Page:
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The mysteries of the Abies Koreana

Abies Koreana, May 2020
Our Abies Koreana at the end of May 2020

Around 17 years ago, on a trip to Ashwood Nurseries in the West Midlands with the in-laws, I sneaked an unauthorised plant onto the trolley, much as a child might sneak a bag of sweets into the shopping cart on a trip to the supermarket.

On my stroll around the nursery grounds, I had seen an attractive conifer that had grown to about waist height with a spread of about 2 metres. And on looking at the label I thought I should see if I could grow it in the garden at home: it was called Abies Koreana.

The only baby plant available for sale at the nursery was unpromising, but I bought it anyway. It was so unpromising that my dear mother-in-law christened it the Little Ugly Plant, a name which stuck for a while, but which in more recent years has become less appropriate.

The plant was slow to establish itself, to say the least. For five or six years it was little more than a spindly twig with some grubby-looking evergreen fronds. It needed to be tied to a garden cane to keep it from falling over. Two Christmases running, its miserable performance featured in a seasonal post (2006 | 2007).

We were beginning to lose patience with it: we don’t have room for underperforming plants in our garden, where most plants grow to heights far beyond those advertised on the label.

March 2010
March 2010

Ten years ago it was still looking sickly. But at some point since then it started to look a bit more healthy: we eventually felt able to remove the cane and, under close supervision, we let it stand on its own.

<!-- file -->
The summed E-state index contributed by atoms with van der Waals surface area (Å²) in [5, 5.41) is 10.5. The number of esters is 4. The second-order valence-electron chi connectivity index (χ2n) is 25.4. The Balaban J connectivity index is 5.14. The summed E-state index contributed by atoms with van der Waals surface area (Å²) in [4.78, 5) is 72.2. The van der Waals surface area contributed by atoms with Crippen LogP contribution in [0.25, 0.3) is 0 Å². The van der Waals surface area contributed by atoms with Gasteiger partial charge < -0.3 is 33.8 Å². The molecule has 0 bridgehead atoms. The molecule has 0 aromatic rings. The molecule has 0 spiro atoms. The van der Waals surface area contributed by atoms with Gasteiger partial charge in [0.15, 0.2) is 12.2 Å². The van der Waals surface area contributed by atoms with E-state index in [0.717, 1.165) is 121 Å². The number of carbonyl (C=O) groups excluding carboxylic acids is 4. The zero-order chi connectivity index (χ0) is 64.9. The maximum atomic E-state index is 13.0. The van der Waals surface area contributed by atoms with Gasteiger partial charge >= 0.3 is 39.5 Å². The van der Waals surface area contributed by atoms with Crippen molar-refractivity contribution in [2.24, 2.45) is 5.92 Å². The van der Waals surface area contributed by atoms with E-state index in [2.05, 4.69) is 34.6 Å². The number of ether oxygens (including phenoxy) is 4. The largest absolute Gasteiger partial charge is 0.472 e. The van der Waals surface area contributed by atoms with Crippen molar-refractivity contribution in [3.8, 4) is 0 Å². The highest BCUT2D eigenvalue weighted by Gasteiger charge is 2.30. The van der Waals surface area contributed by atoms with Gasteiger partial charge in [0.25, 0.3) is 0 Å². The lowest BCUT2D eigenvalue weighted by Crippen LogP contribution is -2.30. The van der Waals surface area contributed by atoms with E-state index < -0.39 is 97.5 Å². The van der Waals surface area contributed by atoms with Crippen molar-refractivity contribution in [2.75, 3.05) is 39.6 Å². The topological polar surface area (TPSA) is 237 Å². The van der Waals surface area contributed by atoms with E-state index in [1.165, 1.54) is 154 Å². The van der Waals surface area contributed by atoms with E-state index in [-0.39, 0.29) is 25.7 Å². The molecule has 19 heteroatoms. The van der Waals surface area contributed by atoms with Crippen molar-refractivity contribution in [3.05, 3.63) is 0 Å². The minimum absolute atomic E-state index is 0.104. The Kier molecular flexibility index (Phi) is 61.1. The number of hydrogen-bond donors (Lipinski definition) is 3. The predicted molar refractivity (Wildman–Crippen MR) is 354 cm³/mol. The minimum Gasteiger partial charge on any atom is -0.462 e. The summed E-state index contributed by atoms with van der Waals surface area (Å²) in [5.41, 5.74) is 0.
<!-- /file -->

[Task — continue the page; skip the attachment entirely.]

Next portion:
During that period, it started giving pleasure: it began to develop pretty purple-coloured pine cones in the springtime, of which you can see the first signs in the above photo from 2010. Only on one side of the tree, only on a couple of branches. But in due course they looked good, particularly in the low morning sun. One year, the cones looked so good that I took a photo and made them my Facebook header image.

Abies Korean cones
The cones in April 2018

Every year for the last six to eight years, those cones have been very special. But this year, they didn’t come.

Instead, the thing has gone batshit crazy. It has always grown a tiny bit in the spring, with three little buds at the end of each stem pushing out new tiny fingers of fronds which maybe grow an inch or two to bulk out the tree. Here’s what the tiny fingers looked like six weeks ago on 18 April.

New growth on 18 April 2020
New growth on 18 April this year

When I took this photo two weeks ago the most supercharged stem of new growth was six inches long. That is a huge amount of growth in a short period of time – for this plant at any rate.

New growth on 19 May 2020
New growth on 19 May this year

When I checked the same stem today it was nearly ten inches long. This thing has never put on such a spurt of growth. And we have no clue as to why it has chosen the months of Covid lockdown to make up for 17 years of slow growth to put on its spurt, while at the same forgetting about the springtime cones.

That’s the first mystery of our Abies Koreana. The second mystery is its target adult height and shape.

If you check Wikipedia and more authoritative online sources such as the Royal Horticultural Society website the plain Abies Koreana grows to over 30 feet and forms a traditional Christmas tree shape. But the Abies Koreana we saw at the nursery was a nice ornamental bush shape, and that’s what our version is (finally) developing into. And while the nursery website advertises many cultivars such as the Blue Eskimo and the Alpine Star, it also advertises a what it calls a plain Abies Koreana, which is what our conifer most resembles. But it is billed to reach its adult size of 1.8 metres and spread of 3 metres in 10 years. Ours has barely achieved half that bulk in twice the time.

So that’s the second mystery. What, officially, is the natural height and shape of a plain Abies Koreana, and how long does it take to get there?

We’re not complaining about our Abies Koreana. It’s looking good. And wondering what it’s going to do next is half the fun of it. But I do hope the cones come back next spring.

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